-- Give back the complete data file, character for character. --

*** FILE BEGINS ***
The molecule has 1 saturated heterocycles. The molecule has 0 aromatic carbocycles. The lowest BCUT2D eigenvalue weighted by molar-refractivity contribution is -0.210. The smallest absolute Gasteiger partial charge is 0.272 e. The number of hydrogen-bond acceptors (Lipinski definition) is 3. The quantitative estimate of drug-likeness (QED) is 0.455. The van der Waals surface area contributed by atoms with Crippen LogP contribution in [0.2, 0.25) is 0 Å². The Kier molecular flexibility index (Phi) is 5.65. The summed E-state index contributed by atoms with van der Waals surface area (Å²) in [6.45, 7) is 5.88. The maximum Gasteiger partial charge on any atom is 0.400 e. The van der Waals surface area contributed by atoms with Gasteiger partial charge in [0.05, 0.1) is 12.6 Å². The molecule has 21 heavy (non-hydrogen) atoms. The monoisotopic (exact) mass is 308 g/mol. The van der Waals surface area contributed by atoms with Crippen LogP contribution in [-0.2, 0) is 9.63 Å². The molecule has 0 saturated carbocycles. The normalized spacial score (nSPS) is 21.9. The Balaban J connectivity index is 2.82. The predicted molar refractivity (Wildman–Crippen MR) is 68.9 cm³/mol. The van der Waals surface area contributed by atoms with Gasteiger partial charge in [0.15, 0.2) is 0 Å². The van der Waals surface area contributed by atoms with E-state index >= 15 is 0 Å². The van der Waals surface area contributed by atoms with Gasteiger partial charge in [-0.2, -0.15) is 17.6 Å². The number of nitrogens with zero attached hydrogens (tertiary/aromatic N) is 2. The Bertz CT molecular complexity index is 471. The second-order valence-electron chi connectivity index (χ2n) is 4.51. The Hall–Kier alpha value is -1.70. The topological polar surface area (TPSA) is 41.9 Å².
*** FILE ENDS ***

The molecule has 1 saturated heterocycles. The molecule has 0 aromatic carbocycles. The lowest BCUT2D eigenvalue weighted by molar-refractivity contribution is -0.210. The smallest absolute Gasteiger partial charge is 0.272 e. The number of hydrogen-bond acceptors (Lipinski definition) is 3. The quantitative estimate of drug-likeness (QED) is 0.455. The van der Waals surface area contributed by atoms with Crippen LogP contribution in [0.2, 0.25) is 0 Å². The Kier molecular flexibility index (Phi) is 5.65. The summed E-state index contributed by atoms with van der Waals surface area (Å²) in [6.45, 7) is 5.88. The maximum Gasteiger partial charge on any atom is 0.400 e. The van der Waals surface area contributed by atoms with Gasteiger partial charge in [0.05, 0.1) is 12.6 Å². The molecule has 21 heavy (non-hydrogen) atoms. The monoisotopic (exact) mass is 308 g/mol. The van der Waals surface area contributed by atoms with Crippen LogP contribution in [-0.2, 0) is 9.63 Å². The molecule has 0 saturated carbocycles. The normalized spacial score (nSPS) is 21.9. The Balaban J connectivity index is 2.82. The predicted molar refractivity (Wildman–Crippen MR) is 68.9 cm³/mol. The van der Waals surface area contributed by atoms with Gasteiger partial charge in [0.15, 0.2) is 0 Å². The van der Waals surface area contributed by atoms with E-state index >= 15 is 0 Å². The van der Waals surface area contributed by atoms with Gasteiger partial charge in [-0.2, -0.15) is 17.6 Å². The number of nitrogens with zero attached hydrogens (tertiary/aromatic N) is 2. The Bertz CT molecular complexity index is 471. The second-order valence-electron chi connectivity index (χ2n) is 4.51. The Hall–Kier alpha value is -1.70. The topological polar surface area (TPSA) is 41.9 Å².